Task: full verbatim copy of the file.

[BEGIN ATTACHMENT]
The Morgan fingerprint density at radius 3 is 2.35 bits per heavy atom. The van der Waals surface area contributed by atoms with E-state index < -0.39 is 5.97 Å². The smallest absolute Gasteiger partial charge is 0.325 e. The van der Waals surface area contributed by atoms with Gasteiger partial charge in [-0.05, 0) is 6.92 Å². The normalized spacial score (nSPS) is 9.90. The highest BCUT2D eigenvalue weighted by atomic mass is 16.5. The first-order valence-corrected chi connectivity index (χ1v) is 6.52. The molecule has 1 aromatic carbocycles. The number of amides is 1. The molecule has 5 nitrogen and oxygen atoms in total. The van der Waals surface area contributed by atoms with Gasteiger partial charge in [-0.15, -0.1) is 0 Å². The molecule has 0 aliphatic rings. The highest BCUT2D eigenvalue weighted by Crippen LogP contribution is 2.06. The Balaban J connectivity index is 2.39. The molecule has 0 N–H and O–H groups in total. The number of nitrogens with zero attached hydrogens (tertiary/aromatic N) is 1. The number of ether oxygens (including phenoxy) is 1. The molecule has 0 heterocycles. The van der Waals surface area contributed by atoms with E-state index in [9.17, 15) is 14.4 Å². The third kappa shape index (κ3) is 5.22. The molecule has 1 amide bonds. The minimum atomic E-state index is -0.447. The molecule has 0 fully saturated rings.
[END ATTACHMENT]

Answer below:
The Morgan fingerprint density at radius 3 is 2.35 bits per heavy atom. The van der Waals surface area contributed by atoms with E-state index < -0.39 is 5.97 Å². The smallest absolute Gasteiger partial charge is 0.325 e. The van der Waals surface area contributed by atoms with Gasteiger partial charge in [-0.05, 0) is 6.92 Å². The normalized spacial score (nSPS) is 9.90. The highest BCUT2D eigenvalue weighted by atomic mass is 16.5. The first-order valence-corrected chi connectivity index (χ1v) is 6.52. The molecule has 1 aromatic carbocycles. The number of amides is 1. The molecule has 5 nitrogen and oxygen atoms in total. The van der Waals surface area contributed by atoms with Gasteiger partial charge in [-0.15, -0.1) is 0 Å². The molecule has 0 aliphatic rings. The highest BCUT2D eigenvalue weighted by Crippen LogP contribution is 2.06. The Balaban J connectivity index is 2.39. The molecule has 0 N–H and O–H groups in total. The number of nitrogens with zero attached hydrogens (tertiary/aromatic N) is 1. The number of ether oxygens (including phenoxy) is 1. The molecule has 0 heterocycles. The van der Waals surface area contributed by atoms with E-state index in [9.17, 15) is 14.4 Å². The third kappa shape index (κ3) is 5.22. The molecule has 1 amide bonds. The minimum atomic E-state index is -0.447. The molecule has 0 fully saturated rings.